UK: (Re)Insurance Weekly Update 16 -2017

Last Updated: 12 May 2017
Article by Nigel Brook

A summary of recent developments in insurance, reinsurance and litigation law.

This Week's Caselaw

EMW Law v Halborg: Judge rules on various issues relating to without prejudice privilege

http://www.bailii.org/ew/cases/EWHC/Ch/2017/1014.html

A solicitor delegated work to another firm of solicitors. When the underlying litigation between the solicitor's clients and their opponent settled, the agent-solicitors were not paid their costs and they commenced proceedings against the principal solicitor. Of issue in this case was whether the agent-solicitors were entitled to disclosure of without prejudice documents produced when the principal solicitor had conducted settlement negotiations with the solicitors for the opponents in the underlying litigation. Various issues concerning without prejudice privilege were considered by Newey J, including the following:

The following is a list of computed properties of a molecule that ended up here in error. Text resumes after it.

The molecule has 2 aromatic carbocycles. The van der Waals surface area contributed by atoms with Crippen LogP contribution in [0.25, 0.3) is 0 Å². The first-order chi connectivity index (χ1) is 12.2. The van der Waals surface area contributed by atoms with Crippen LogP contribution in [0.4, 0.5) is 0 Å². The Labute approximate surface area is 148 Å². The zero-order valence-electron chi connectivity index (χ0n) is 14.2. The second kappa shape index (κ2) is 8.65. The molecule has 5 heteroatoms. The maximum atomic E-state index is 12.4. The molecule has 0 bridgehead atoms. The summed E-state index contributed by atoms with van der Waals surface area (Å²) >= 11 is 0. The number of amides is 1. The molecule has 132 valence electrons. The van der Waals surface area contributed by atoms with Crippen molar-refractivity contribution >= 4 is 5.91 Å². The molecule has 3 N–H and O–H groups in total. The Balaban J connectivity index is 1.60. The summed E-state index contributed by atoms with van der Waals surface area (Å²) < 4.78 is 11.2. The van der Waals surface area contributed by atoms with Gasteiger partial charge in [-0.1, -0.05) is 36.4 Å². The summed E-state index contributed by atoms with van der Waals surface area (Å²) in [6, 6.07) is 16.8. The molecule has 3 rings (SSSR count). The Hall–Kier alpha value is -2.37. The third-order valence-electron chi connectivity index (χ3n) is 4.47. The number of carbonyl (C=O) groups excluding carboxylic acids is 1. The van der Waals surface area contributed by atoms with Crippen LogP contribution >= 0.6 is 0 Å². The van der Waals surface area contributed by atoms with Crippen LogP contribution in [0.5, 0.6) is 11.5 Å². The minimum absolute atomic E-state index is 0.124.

(1) Can a party which is entitled to claim without prejudice privilege show a privileged document to a third party? It is an accepted principle that without prejudice privilege can be waived only with the consent of both parties. However, the judge said that a voluntary disclosure differs from compulsory disclosure during litigation: "The fact that a party to without prejudice negotiations is entitled to withhold communications within their scope on disclosure cannot mean that he is not free to show them to someone else if he so chooses, at least if there is a legitimate reason for doing so. Were the position otherwise, a litigant might find himself unable to provide relevant documents to, say, an expert unless and until the other side agreed, which would be absurd".

(2) The judge held that the agent-solicitors could not rely on common interest privilege to insist on seeing without prejudice communications: common interest privilege is a shield, not a "sword".